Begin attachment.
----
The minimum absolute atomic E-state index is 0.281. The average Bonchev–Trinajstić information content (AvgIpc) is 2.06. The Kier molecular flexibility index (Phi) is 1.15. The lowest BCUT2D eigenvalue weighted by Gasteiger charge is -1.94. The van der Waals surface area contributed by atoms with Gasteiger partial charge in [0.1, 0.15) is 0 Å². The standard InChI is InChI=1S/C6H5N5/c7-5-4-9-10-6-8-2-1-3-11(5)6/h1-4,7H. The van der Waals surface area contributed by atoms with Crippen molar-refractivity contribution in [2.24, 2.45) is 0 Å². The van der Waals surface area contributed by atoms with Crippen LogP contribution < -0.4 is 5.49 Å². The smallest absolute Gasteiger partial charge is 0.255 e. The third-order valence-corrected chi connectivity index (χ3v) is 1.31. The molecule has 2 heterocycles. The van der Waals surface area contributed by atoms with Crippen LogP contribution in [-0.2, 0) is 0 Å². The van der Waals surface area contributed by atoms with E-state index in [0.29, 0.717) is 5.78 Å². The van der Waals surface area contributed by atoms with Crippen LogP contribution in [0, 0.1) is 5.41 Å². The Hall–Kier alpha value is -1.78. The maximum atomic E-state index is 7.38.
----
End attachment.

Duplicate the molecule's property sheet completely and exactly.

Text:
The minimum absolute atomic E-state index is 0.281. The average Bonchev–Trinajstić information content (AvgIpc) is 2.06. The Kier molecular flexibility index (Phi) is 1.15. The lowest BCUT2D eigenvalue weighted by Gasteiger charge is -1.94. The van der Waals surface area contributed by atoms with Gasteiger partial charge in [0.1, 0.15) is 0 Å². The standard InChI is InChI=1S/C6H5N5/c7-5-4-9-10-6-8-2-1-3-11(5)6/h1-4,7H. The van der Waals surface area contributed by atoms with Crippen molar-refractivity contribution in [2.24, 2.45) is 0 Å². The van der Waals surface area contributed by atoms with Crippen LogP contribution < -0.4 is 5.49 Å². The smallest absolute Gasteiger partial charge is 0.255 e. The third-order valence-corrected chi connectivity index (χ3v) is 1.31. The molecule has 2 heterocycles. The van der Waals surface area contributed by atoms with Crippen LogP contribution in [-0.2, 0) is 0 Å². The van der Waals surface area contributed by atoms with E-state index in [0.29, 0.717) is 5.78 Å². The van der Waals surface area contributed by atoms with Crippen LogP contribution in [0, 0.1) is 5.41 Å². The Hall–Kier alpha value is -1.78. The maximum atomic E-state index is 7.38.